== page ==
By Duncan Harley.
Japan sent many students to the UK between the late Edo period (1603-1867) and the early Meiji period (1868-1912) in order to explore and import Western technology.
The various international trade exhibitions of the 19th and early 20th Century provided useful platforms for the sharing of both scientific and aesthetic ideas.
Cities such as Glasgow and Aberdeen provided ripe-pickings for the aspiring technologists and alongside acquisition of new skill-sets the two nations exchanged cultural and artistic aesthetics which continue to create broad-ripples to this day.
Japan, of course, had participated in the second Glasgow International Exhibition in 1901.
The Japan Pavilion was located near the main exhibition hall at Kelvingrove and there is a likelihood that Rennie Mackintosh and many other influential Scottish designers of the day would have visited and been influenced by what they saw there.
Some 11.5 million visits were recorded during the eight-month span of the exhibition and surely Mackintosh would have been one of those tempted to return again and again to absorb the sights.
Contemporaries of Mackintosh certainly visited Japan at about this time and Kelvingrove Art Gallery and Museum hold a collection of so-called ‘Industrial Art’ collected by Glasgow born designer Christopher Dresser who visited Japan in 1876 or thereabouts.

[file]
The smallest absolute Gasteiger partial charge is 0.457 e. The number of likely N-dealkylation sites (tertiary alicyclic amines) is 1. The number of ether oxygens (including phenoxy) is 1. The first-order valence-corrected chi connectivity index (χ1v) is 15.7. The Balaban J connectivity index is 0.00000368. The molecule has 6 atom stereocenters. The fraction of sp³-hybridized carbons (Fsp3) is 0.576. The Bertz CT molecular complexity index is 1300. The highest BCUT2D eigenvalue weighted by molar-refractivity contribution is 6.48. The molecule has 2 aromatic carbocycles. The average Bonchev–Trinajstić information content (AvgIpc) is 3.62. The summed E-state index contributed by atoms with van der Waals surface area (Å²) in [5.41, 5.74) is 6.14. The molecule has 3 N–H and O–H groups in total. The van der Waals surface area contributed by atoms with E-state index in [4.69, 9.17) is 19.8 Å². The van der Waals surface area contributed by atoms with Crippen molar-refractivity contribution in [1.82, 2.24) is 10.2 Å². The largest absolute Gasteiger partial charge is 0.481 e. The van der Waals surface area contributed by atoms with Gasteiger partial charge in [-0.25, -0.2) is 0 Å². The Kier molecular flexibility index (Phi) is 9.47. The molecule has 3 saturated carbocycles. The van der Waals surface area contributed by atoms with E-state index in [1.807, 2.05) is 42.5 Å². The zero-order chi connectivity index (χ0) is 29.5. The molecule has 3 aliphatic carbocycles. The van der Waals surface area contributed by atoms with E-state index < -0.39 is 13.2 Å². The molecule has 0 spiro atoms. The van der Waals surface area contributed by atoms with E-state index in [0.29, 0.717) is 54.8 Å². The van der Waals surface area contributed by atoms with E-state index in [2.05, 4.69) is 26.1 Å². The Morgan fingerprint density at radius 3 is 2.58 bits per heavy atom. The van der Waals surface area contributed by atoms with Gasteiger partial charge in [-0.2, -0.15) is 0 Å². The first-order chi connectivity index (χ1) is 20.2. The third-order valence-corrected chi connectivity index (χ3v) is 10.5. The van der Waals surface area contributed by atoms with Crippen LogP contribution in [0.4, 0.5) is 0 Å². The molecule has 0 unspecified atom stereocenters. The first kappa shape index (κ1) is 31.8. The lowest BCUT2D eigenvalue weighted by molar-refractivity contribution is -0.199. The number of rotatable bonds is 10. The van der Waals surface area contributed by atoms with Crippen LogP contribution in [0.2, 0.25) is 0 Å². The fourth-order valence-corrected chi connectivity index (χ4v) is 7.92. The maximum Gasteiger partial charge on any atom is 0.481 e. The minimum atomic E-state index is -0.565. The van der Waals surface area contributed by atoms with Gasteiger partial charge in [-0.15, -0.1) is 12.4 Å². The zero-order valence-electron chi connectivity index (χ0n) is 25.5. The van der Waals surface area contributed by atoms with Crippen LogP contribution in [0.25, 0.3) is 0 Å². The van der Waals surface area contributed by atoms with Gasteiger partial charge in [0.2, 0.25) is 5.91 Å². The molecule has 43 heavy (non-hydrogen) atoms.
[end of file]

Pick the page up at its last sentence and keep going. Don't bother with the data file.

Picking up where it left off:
Aberdeenshire, of course, has a splendid claim to the forging of the Scottish-Japanese relationship and one man in particular played a pivotal role. Variously known as the Scottish Samurai or The Scot who shaped Japan,
Thomas Blake Glover was probably born in Fraserburgh in 1838. His father worked as a coastguard officer and the family lived at various locations along the Aberdeenshire coastline including Sandend, Collieston and at Bridge of Don.
On leaving school, Glover began work with the trading company Jardine, Matheson & Co and quickly progressed to the Shanghai office before taking up a post in Japan.
His role in Shanghai has often been glossed over in order to present a popular image of Glover as an enlightened trader intent on hauling an impoverished Japan into the industrial age. In truth however, Jardine Matheson & Co were happy to trade in everything from silks and tea to guns and opium.